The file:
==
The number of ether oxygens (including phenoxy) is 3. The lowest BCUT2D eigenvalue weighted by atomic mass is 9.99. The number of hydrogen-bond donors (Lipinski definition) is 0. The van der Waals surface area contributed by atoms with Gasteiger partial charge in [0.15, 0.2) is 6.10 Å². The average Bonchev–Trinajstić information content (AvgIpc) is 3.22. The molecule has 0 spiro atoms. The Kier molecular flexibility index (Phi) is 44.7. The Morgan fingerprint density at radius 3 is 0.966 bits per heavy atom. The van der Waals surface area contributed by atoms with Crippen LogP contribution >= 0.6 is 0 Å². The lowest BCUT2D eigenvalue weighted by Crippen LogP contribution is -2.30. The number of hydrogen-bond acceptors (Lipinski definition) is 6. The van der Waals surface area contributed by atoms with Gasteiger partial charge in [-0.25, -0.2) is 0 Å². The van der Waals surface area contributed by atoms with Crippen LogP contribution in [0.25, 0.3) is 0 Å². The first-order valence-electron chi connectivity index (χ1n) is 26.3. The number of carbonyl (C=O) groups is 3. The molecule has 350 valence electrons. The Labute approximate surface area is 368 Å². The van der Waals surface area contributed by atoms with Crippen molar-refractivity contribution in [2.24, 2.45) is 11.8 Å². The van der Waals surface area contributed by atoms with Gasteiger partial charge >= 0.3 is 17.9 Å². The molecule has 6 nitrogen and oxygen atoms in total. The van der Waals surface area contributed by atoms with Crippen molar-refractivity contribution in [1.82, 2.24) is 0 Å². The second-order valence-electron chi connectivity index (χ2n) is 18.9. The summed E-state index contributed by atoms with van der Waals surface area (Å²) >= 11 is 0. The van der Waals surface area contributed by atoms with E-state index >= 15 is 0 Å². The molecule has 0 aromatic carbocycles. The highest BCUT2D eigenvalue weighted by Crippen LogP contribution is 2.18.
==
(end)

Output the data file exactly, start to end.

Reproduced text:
The number of ether oxygens (including phenoxy) is 3. The lowest BCUT2D eigenvalue weighted by atomic mass is 9.99. The number of hydrogen-bond donors (Lipinski definition) is 0. The van der Waals surface area contributed by atoms with Gasteiger partial charge in [0.15, 0.2) is 6.10 Å². The average Bonchev–Trinajstić information content (AvgIpc) is 3.22. The molecule has 0 spiro atoms. The Kier molecular flexibility index (Phi) is 44.7. The Morgan fingerprint density at radius 3 is 0.966 bits per heavy atom. The van der Waals surface area contributed by atoms with Crippen LogP contribution >= 0.6 is 0 Å². The lowest BCUT2D eigenvalue weighted by Crippen LogP contribution is -2.30. The number of hydrogen-bond acceptors (Lipinski definition) is 6. The van der Waals surface area contributed by atoms with Gasteiger partial charge in [-0.25, -0.2) is 0 Å². The van der Waals surface area contributed by atoms with Crippen LogP contribution in [0.25, 0.3) is 0 Å². The first-order valence-electron chi connectivity index (χ1n) is 26.3. The number of carbonyl (C=O) groups is 3. The molecule has 350 valence electrons. The Labute approximate surface area is 368 Å². The van der Waals surface area contributed by atoms with Crippen molar-refractivity contribution in [2.24, 2.45) is 11.8 Å². The van der Waals surface area contributed by atoms with Gasteiger partial charge >= 0.3 is 17.9 Å². The molecule has 6 nitrogen and oxygen atoms in total. The van der Waals surface area contributed by atoms with Crippen molar-refractivity contribution in [1.82, 2.24) is 0 Å². The second-order valence-electron chi connectivity index (χ2n) is 18.9. The summed E-state index contributed by atoms with van der Waals surface area (Å²) >= 11 is 0. The van der Waals surface area contributed by atoms with E-state index >= 15 is 0 Å². The molecule has 0 aromatic carbocycles. The highest BCUT2D eigenvalue weighted by Crippen LogP contribution is 2.18.